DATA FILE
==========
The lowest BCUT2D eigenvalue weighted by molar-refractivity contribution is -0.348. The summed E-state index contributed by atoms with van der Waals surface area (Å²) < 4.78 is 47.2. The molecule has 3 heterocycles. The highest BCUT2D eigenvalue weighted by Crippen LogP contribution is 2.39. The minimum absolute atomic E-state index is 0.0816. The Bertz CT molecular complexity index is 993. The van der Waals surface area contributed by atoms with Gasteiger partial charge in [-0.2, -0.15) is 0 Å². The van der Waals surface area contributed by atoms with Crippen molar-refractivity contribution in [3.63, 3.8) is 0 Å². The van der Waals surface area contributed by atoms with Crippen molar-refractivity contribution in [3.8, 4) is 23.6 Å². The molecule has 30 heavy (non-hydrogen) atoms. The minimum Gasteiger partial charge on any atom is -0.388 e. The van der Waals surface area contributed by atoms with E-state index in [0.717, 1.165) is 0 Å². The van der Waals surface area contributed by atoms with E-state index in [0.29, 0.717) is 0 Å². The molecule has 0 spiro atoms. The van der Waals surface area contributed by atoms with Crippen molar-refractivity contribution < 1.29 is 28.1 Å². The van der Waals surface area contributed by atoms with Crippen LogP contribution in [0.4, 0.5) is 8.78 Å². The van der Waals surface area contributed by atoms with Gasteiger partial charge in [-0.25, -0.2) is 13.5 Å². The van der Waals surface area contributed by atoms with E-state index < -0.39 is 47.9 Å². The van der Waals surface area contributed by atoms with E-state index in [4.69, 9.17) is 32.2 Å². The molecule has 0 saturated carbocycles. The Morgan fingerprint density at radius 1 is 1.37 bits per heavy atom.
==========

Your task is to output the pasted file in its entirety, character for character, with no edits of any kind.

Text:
The lowest BCUT2D eigenvalue weighted by molar-refractivity contribution is -0.348. The summed E-state index contributed by atoms with van der Waals surface area (Å²) < 4.78 is 47.2. The molecule has 3 heterocycles. The highest BCUT2D eigenvalue weighted by Crippen LogP contribution is 2.39. The minimum absolute atomic E-state index is 0.0816. The Bertz CT molecular complexity index is 993. The van der Waals surface area contributed by atoms with Gasteiger partial charge in [-0.2, -0.15) is 0 Å². The van der Waals surface area contributed by atoms with Crippen molar-refractivity contribution in [3.63, 3.8) is 0 Å². The van der Waals surface area contributed by atoms with Crippen molar-refractivity contribution in [3.8, 4) is 23.6 Å². The molecule has 30 heavy (non-hydrogen) atoms. The minimum Gasteiger partial charge on any atom is -0.388 e. The van der Waals surface area contributed by atoms with E-state index in [0.717, 1.165) is 0 Å². The van der Waals surface area contributed by atoms with E-state index in [0.29, 0.717) is 0 Å². The molecule has 0 spiro atoms. The van der Waals surface area contributed by atoms with Crippen molar-refractivity contribution < 1.29 is 28.1 Å². The van der Waals surface area contributed by atoms with Crippen LogP contribution in [0.4, 0.5) is 8.78 Å². The van der Waals surface area contributed by atoms with Gasteiger partial charge in [-0.25, -0.2) is 13.5 Å². The van der Waals surface area contributed by atoms with E-state index < -0.39 is 47.9 Å². The van der Waals surface area contributed by atoms with E-state index in [4.69, 9.17) is 32.2 Å². The molecule has 0 saturated carbocycles. The Morgan fingerprint density at radius 1 is 1.37 bits per heavy atom.